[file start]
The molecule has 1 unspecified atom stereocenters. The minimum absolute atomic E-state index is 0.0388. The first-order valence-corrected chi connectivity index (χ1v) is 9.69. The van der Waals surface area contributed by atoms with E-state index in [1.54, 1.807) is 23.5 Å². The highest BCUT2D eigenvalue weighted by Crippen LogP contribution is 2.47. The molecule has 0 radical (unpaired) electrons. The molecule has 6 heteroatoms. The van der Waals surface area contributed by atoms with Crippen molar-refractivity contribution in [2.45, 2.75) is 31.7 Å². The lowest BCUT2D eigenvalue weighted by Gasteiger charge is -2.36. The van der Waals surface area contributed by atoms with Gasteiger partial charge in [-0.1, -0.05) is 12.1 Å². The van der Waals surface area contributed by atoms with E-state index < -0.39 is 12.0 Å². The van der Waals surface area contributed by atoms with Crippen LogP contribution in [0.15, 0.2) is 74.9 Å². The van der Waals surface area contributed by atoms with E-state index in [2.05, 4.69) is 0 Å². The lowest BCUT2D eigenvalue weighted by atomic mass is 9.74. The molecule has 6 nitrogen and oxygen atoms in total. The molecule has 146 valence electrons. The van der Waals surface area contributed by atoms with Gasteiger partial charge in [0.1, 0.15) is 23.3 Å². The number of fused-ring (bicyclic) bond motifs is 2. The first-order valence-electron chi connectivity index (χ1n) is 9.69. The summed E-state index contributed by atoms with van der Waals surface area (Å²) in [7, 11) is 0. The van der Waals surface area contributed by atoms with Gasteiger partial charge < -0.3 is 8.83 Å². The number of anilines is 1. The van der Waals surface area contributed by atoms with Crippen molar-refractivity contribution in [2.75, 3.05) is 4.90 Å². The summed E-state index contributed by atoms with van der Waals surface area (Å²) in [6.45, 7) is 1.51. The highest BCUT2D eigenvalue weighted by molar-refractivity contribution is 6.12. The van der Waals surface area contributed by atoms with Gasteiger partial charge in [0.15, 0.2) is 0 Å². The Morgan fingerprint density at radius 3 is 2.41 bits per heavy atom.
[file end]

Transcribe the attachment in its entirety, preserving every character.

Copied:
The molecule has 1 unspecified atom stereocenters. The minimum absolute atomic E-state index is 0.0388. The first-order valence-corrected chi connectivity index (χ1v) is 9.69. The van der Waals surface area contributed by atoms with E-state index in [1.54, 1.807) is 23.5 Å². The highest BCUT2D eigenvalue weighted by Crippen LogP contribution is 2.47. The molecule has 0 radical (unpaired) electrons. The molecule has 6 heteroatoms. The van der Waals surface area contributed by atoms with Crippen molar-refractivity contribution in [2.45, 2.75) is 31.7 Å². The lowest BCUT2D eigenvalue weighted by Gasteiger charge is -2.36. The van der Waals surface area contributed by atoms with Gasteiger partial charge in [-0.1, -0.05) is 12.1 Å². The van der Waals surface area contributed by atoms with E-state index < -0.39 is 12.0 Å². The van der Waals surface area contributed by atoms with Crippen LogP contribution in [0.15, 0.2) is 74.9 Å². The van der Waals surface area contributed by atoms with E-state index in [2.05, 4.69) is 0 Å². The lowest BCUT2D eigenvalue weighted by atomic mass is 9.74. The molecule has 6 nitrogen and oxygen atoms in total. The molecule has 146 valence electrons. The van der Waals surface area contributed by atoms with Gasteiger partial charge in [0.1, 0.15) is 23.3 Å². The number of fused-ring (bicyclic) bond motifs is 2. The first-order valence-electron chi connectivity index (χ1n) is 9.69. The summed E-state index contributed by atoms with van der Waals surface area (Å²) in [7, 11) is 0. The van der Waals surface area contributed by atoms with Gasteiger partial charge < -0.3 is 8.83 Å². The number of anilines is 1. The van der Waals surface area contributed by atoms with Crippen molar-refractivity contribution in [2.75, 3.05) is 4.90 Å². The summed E-state index contributed by atoms with van der Waals surface area (Å²) in [6.45, 7) is 1.51. The highest BCUT2D eigenvalue weighted by molar-refractivity contribution is 6.12. The van der Waals surface area contributed by atoms with Gasteiger partial charge in [0.15, 0.2) is 0 Å². The Morgan fingerprint density at radius 3 is 2.41 bits per heavy atom.